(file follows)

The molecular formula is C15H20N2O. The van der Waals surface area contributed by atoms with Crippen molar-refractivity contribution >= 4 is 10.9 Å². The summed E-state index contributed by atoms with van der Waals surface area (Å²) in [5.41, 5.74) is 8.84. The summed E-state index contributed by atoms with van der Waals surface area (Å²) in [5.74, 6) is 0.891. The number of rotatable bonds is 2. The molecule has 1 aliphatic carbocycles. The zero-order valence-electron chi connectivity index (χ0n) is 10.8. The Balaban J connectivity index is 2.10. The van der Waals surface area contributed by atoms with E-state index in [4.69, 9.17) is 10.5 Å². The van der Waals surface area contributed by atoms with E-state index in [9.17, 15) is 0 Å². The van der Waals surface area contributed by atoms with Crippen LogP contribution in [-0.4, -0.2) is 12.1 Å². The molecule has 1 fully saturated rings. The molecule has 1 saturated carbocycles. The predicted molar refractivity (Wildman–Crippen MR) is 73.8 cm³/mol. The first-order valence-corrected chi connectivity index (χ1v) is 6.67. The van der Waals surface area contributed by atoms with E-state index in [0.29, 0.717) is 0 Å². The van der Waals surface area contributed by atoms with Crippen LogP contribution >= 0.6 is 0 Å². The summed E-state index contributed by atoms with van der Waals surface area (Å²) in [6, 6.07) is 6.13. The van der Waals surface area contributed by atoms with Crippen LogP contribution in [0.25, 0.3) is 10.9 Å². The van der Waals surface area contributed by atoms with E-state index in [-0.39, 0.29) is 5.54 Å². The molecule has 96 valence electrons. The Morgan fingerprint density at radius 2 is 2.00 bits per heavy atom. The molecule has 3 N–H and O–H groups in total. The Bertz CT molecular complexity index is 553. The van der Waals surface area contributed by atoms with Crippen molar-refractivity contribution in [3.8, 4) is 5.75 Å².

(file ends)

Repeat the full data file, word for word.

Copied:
The molecular formula is C15H20N2O. The van der Waals surface area contributed by atoms with Crippen molar-refractivity contribution >= 4 is 10.9 Å². The summed E-state index contributed by atoms with van der Waals surface area (Å²) in [5.41, 5.74) is 8.84. The summed E-state index contributed by atoms with van der Waals surface area (Å²) in [5.74, 6) is 0.891. The number of rotatable bonds is 2. The molecule has 1 aliphatic carbocycles. The zero-order valence-electron chi connectivity index (χ0n) is 10.8. The Balaban J connectivity index is 2.10. The van der Waals surface area contributed by atoms with E-state index in [4.69, 9.17) is 10.5 Å². The van der Waals surface area contributed by atoms with E-state index in [9.17, 15) is 0 Å². The van der Waals surface area contributed by atoms with Crippen LogP contribution in [-0.4, -0.2) is 12.1 Å². The molecule has 1 fully saturated rings. The molecule has 1 saturated carbocycles. The predicted molar refractivity (Wildman–Crippen MR) is 73.8 cm³/mol. The first-order valence-corrected chi connectivity index (χ1v) is 6.67. The van der Waals surface area contributed by atoms with E-state index in [0.29, 0.717) is 0 Å². The van der Waals surface area contributed by atoms with Crippen LogP contribution >= 0.6 is 0 Å². The summed E-state index contributed by atoms with van der Waals surface area (Å²) in [6, 6.07) is 6.13. The van der Waals surface area contributed by atoms with Crippen LogP contribution in [0.25, 0.3) is 10.9 Å². The van der Waals surface area contributed by atoms with E-state index in [-0.39, 0.29) is 5.54 Å². The molecule has 96 valence electrons. The Morgan fingerprint density at radius 2 is 2.00 bits per heavy atom. The molecule has 3 N–H and O–H groups in total. The Bertz CT molecular complexity index is 553. The van der Waals surface area contributed by atoms with Crippen molar-refractivity contribution in [3.8, 4) is 5.75 Å².